Lost art of sculling

should we have apologised to mr old git

  • yes and groveled for forgivness

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  • nope not likely

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Channel Ribs

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Our inboard conked out in the aproach to Chichester Marina in Winter, we sculler her the whole way to the lock and into position inside the lock. 22' is by far the biggest boat I have propelled that way. /forums/images/graemlins/smile.gif

Very satisfying.
 

Lakesailor

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Steve Goacher (sailmaker and 10 times national Sonata champ) moves his boat about by sculling with the rudder. They stand astride the cockpit and set a rolling motion going then use the rudder to capitalise on the movement.
I don't know if it's common practice, but very impressive when you see it the first time. Pretty efficient too, although you need a fairly tender boat to get the motion going.
 

graham

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[ QUOTE ]
Very satisfying.

[/ QUOTE ]

I sculled our 22 ftr about a mile to the locks when the outboard gave up in not a breath of wind.Yes it was satsfying to get in unaided but had I blistered hands and aching arms by the time i arrived.

As I row or scull the tender several times a week I thought it would be easy ,wrong again /forums/images/graemlins/laugh.gif
 

Lakesailor

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Article Here Complete with diagrams.

scull3.jpg
 

fisherman

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Sculling is still used in ports like Porthleven and St Ives, a hangover from the days when there was not enough room between the moored boats for oars. Anyone here use Randan?
 

old_salt

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My ancient books say:-

1. Scull.
The name given to a light oar as used in a dinghy, particularly of a size which can be pulled by a single rower with one in each hand.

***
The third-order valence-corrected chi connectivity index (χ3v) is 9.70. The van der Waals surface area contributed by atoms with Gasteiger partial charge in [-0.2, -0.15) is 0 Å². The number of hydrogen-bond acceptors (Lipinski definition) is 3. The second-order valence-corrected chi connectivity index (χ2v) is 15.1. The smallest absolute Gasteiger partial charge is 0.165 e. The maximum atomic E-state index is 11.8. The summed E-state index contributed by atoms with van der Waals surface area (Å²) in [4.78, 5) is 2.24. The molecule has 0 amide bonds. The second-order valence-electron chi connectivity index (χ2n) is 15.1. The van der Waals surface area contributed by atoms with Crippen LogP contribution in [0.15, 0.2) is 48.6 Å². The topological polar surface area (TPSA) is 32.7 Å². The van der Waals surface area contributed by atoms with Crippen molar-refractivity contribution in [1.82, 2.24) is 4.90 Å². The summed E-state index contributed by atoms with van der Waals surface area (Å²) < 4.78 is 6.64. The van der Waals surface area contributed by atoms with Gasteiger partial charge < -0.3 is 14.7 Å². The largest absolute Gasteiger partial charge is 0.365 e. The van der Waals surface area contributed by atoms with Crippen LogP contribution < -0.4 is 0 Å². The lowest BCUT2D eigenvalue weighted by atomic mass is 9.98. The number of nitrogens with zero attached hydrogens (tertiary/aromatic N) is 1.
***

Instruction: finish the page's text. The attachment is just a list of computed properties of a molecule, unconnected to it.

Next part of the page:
2. Scull to.
In its original meaning, give a small boat headway by working a single oar to and fro over the stern of the boat, but this definition has now been extended to embrace one man working a pair of sculls in a dinghy or other light boat.

scan0001-3.jpg


3. Then there is a Sweep.
A long heavy oar carried in sailing vessels for use when the wind failed. Until the general use of auxiliary engines, Smacks, Barges and sailing Yachts used to carry at least one sweep on board.

4. An other is the Yuloh.
A form of long oar or sweep used by Chinese boatmen over the stern to propel sampans and the smaller junks. It is usually made in two parts, either scarfed and pegged or lashed together, giving the yuloh a distinct bow which causes the blade to be very whippy or flexible. It is mounted loosely over a peg on the boat's Stern, and the forward or inboard end is attached to the deck by a length of line, allowing the end to be roughly waist high, while the outboard end with the blade enters the water at an angle of about 30 degrees. By alternately pushing and pulling the inboard end of the yuloh athwartships the sampan man or girl causes the blade to flex from side to side in the water with a fish's tail or sculling action, and so drives the sampan forward.

Phuooo that's a lot of side to side action I hope it all makes sense..
 

oldfrank

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I think it's compulsory to carry a scull on a sailing boat less than 30' in France - certainly French Dragons carry them and they push them along very quickly.

It's also possible to scull with a single oar over the bow of a dinghy with a similar movement. Useful in confined spaces - and you get to look where you're going! Old Frank
 
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